Do you know? Black rhinos: They are back!

Black rhinos from South Africa relocated to Akagera park

Finally, 10 eastern black rhinos have been relocated to the Akagera National Park in Rwanda from South Africa.

Rhinos disappeared from the park about 10 years ago.

The Rwanda Development Board (RDB) said the May 2 relocation of the rhinos was “a historic move for the nation and the species.”

Rhinos are poaching-threatened animals and only about 1,000 eastern black rhinos remain in the wild around the world. The last sighting of a rhino in Akagera Park was in 2007.

The rhinos were relocation was a result of collaboration with African Parks, which manages protected areas on behalf of several governments across Africa. It manages 10 national parks and protected areas in seven countries: Rwanda, Chad, the Democratic Republic of Congo (DRC), the Republic of Congo, the Central African Republic (CAR), Malawi and Zambia.

Since 2010, African Parks has managed Akagera through a public private partnership with its government partner, the RDB.

According to reports, eastern black rhinos last thrived at Akagera National Park in the 1960s to 1970s with a population of 50 animals, but later almost entirely disappeared due to wide-scale poaching in the 1980s.

The animals are said to be from Thaba Tholo, a game farm in the South African province of Limpopo. They have been kept in quarantine in South Africa and were to within one week.

The rhinos were relocated under an arrangement funded by the Howard G. Buffett Foundation. It involves moving up to 20 eastern black rhinos to Rwanda this May.

In 2015 seven lions were reintroduced in Akagera, and African Parks says their population has grown.

African Parks approach is built around public-private partnership to restore, develop and manage the park as a functioning ecosystem through biodiversity rehabilitation, sound conservation practices and tourism development.

In Akagera, the number of visitors has shot up since African Parks got into management.

The park had 15,000 visitors in 2010 and earned around $200,000 in park fees but by 2015, visitors had hit 32,000 fetching US$1.2 million.

The rhino project in Akagera is a visionary conservation initiative that will see black rhinos restored not just to a park, but to an entire country. The species was nearly eradicated in the 1980s due to wide-scale poaching and the last rhino was seen in the park in 2007.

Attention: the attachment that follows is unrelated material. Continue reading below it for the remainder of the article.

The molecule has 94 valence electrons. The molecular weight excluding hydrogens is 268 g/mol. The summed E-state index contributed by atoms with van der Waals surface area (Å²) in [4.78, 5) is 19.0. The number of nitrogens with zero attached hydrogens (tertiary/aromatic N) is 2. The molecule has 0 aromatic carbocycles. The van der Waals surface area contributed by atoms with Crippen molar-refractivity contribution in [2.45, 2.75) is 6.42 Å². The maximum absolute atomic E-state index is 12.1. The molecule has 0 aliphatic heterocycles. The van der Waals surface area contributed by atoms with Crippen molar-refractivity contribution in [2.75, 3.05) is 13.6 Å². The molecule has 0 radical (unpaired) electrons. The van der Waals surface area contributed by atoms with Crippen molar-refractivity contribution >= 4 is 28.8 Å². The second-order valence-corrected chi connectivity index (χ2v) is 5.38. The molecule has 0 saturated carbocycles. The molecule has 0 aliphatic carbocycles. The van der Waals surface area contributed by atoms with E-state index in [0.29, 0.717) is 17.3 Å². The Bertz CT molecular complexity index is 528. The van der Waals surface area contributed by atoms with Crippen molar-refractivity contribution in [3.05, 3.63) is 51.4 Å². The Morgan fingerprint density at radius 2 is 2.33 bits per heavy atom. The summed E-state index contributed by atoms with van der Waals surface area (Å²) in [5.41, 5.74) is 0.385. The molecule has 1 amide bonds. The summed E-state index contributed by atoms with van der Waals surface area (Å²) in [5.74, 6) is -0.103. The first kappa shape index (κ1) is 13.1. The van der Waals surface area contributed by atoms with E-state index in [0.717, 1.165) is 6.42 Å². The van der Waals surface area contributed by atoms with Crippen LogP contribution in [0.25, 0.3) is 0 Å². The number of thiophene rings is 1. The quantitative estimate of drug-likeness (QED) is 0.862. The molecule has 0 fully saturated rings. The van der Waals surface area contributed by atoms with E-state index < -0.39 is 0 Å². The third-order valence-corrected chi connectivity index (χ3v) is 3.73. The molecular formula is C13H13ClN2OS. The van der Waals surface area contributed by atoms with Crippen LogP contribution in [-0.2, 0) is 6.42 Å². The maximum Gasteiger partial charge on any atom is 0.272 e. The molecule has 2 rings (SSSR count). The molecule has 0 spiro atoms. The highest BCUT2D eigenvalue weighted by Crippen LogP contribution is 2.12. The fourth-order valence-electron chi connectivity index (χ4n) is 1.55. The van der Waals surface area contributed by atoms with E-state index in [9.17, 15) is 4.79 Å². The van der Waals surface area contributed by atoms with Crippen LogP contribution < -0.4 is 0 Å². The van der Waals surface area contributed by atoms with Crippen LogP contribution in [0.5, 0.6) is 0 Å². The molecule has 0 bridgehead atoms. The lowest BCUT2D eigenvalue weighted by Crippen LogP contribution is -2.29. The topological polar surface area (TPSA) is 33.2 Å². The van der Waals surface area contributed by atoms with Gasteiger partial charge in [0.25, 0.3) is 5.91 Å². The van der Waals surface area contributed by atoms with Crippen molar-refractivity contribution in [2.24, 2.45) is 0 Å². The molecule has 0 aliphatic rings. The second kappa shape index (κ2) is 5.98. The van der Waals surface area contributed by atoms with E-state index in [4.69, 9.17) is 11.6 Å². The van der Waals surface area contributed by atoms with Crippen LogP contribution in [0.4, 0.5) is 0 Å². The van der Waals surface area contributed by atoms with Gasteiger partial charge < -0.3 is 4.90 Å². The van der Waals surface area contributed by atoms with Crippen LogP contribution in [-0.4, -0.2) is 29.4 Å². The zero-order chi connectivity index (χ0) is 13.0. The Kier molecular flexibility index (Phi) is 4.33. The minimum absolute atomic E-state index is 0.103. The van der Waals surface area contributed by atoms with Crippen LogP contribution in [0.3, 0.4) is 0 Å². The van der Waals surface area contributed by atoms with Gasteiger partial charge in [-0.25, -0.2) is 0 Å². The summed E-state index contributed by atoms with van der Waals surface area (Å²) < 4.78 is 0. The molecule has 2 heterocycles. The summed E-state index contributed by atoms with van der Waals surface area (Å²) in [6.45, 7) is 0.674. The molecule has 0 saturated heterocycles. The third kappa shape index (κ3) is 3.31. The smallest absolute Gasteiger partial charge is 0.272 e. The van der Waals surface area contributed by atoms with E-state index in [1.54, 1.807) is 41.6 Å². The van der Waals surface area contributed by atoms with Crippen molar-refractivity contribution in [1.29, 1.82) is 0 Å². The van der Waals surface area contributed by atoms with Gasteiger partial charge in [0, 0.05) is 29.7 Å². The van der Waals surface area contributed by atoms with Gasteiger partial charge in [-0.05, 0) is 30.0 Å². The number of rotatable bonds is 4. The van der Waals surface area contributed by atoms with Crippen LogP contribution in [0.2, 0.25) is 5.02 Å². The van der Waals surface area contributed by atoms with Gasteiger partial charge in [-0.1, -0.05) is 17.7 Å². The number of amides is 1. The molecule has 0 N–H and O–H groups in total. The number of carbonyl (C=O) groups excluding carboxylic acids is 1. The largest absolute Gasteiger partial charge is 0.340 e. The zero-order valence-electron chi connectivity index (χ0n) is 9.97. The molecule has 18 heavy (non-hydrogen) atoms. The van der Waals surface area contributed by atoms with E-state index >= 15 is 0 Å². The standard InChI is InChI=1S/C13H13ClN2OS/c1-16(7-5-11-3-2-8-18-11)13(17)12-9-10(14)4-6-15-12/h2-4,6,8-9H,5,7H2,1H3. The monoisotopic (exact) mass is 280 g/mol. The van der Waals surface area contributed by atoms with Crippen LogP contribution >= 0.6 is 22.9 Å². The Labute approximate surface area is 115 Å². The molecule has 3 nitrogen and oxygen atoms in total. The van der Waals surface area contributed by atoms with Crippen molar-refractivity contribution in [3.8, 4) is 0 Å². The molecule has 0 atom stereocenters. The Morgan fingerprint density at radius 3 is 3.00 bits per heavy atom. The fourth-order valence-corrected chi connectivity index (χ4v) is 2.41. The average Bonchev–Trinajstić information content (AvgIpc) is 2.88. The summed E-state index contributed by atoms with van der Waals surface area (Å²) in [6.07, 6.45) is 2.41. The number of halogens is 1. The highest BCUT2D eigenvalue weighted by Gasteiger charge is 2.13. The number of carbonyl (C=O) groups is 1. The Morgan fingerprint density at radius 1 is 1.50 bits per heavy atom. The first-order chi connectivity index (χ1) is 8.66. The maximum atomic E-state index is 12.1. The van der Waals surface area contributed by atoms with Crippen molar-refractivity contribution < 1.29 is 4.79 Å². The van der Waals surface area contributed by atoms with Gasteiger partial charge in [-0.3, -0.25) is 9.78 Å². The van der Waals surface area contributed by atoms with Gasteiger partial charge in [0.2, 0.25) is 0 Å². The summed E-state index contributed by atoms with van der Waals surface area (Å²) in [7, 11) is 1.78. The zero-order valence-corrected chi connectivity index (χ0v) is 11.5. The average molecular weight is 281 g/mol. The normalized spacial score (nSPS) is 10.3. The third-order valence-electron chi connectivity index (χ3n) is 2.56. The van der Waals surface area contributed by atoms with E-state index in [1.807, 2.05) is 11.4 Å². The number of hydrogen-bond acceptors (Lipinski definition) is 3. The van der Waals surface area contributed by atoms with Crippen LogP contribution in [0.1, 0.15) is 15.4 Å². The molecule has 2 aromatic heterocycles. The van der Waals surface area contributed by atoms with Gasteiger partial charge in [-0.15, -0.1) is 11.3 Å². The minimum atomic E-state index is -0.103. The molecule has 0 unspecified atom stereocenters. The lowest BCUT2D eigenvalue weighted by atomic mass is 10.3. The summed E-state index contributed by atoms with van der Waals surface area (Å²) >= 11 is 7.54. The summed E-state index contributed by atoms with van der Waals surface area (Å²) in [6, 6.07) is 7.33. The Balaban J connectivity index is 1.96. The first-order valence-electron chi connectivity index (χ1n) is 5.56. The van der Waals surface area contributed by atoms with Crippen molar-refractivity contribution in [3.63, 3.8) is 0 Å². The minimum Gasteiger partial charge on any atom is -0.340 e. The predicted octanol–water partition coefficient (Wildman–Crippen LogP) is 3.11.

The reintroduction of rhinos will also cement Akagera’s Big Five status, a classification that will further stimulate tourism and generate additional employment opportunities for local communities who live outside the park.

The Dutch Ministry of Economic Affairs committed €200,000 to the Rwandan Development Board (RDB) in support of bringing black rhino back to Akagera National Park. The money funded the sourcing, translocation, reintroduction and protection of the animals. The Dutch funding for the project was first announced at the Save Wildlife Conference in The Hague.

“Restoring and protecting wildlife populations are cornerstones of the African Parks model” said Peter Fearnhead, CEO African Parks. “In a time where the main news coming out of Africa is about poaching and large-scale destruction of wildlife and wild places, this rhino reintroduction is a story of hope and of homecomings. We thank the Dutch Government for their generous contribution and congratulate our government partner, the RDB on receiving this support and the role they have played in the ongoing success of Akagera”.

The oldest of Rwanda’s three national parks, Akagera is 1,120km² in size. The only protected savannah region in Rwanda, the park also consists of rolling hills of acacia, woodlands and a labyrinth of lakes and papyrus swamps. It is home to more than 8,000 large mammals and more than 500 bird species. In July 2015, African Parks successfully reintroduced seven lions into the park, bringing the species back to Rwanda after almost 20 years.

African Parks is a non-profit organisation that takes on total responsibility for the rehabilitation and long-term management of national parks and protected areas in partnership with governments and local communities.

Source – NigeriaToday 


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